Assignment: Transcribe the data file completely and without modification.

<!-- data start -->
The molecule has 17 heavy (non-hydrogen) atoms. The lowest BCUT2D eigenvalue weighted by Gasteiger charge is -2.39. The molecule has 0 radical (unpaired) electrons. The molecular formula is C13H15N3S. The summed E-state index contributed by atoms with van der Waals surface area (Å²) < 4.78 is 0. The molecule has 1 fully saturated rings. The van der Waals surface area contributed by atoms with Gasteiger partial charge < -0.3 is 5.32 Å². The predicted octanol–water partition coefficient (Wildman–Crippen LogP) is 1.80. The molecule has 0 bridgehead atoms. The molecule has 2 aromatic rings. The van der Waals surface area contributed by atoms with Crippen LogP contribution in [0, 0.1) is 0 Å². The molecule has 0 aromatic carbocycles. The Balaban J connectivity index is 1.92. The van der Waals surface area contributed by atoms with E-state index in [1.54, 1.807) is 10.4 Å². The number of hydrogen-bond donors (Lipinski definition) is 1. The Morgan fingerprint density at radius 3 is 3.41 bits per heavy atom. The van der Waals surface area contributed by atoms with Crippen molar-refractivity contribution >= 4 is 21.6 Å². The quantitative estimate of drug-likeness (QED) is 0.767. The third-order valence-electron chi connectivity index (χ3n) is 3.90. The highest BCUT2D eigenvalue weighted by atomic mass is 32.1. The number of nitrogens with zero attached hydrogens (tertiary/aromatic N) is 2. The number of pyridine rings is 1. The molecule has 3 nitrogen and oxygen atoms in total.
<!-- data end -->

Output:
The molecule has 17 heavy (non-hydrogen) atoms. The lowest BCUT2D eigenvalue weighted by Gasteiger charge is -2.39. The molecule has 0 radical (unpaired) electrons. The molecular formula is C13H15N3S. The summed E-state index contributed by atoms with van der Waals surface area (Å²) < 4.78 is 0. The molecule has 1 fully saturated rings. The van der Waals surface area contributed by atoms with Gasteiger partial charge < -0.3 is 5.32 Å². The predicted octanol–water partition coefficient (Wildman–Crippen LogP) is 1.80. The molecule has 0 bridgehead atoms. The molecule has 2 aromatic rings. The van der Waals surface area contributed by atoms with Crippen LogP contribution in [0, 0.1) is 0 Å². The molecule has 0 aromatic carbocycles. The Balaban J connectivity index is 1.92. The van der Waals surface area contributed by atoms with E-state index in [1.54, 1.807) is 10.4 Å². The number of hydrogen-bond donors (Lipinski definition) is 1. The Morgan fingerprint density at radius 3 is 3.41 bits per heavy atom. The van der Waals surface area contributed by atoms with Crippen molar-refractivity contribution >= 4 is 21.6 Å². The quantitative estimate of drug-likeness (QED) is 0.767. The third-order valence-electron chi connectivity index (χ3n) is 3.90. The highest BCUT2D eigenvalue weighted by atomic mass is 32.1. The number of nitrogens with zero attached hydrogens (tertiary/aromatic N) is 2. The number of pyridine rings is 1. The molecule has 3 nitrogen and oxygen atoms in total.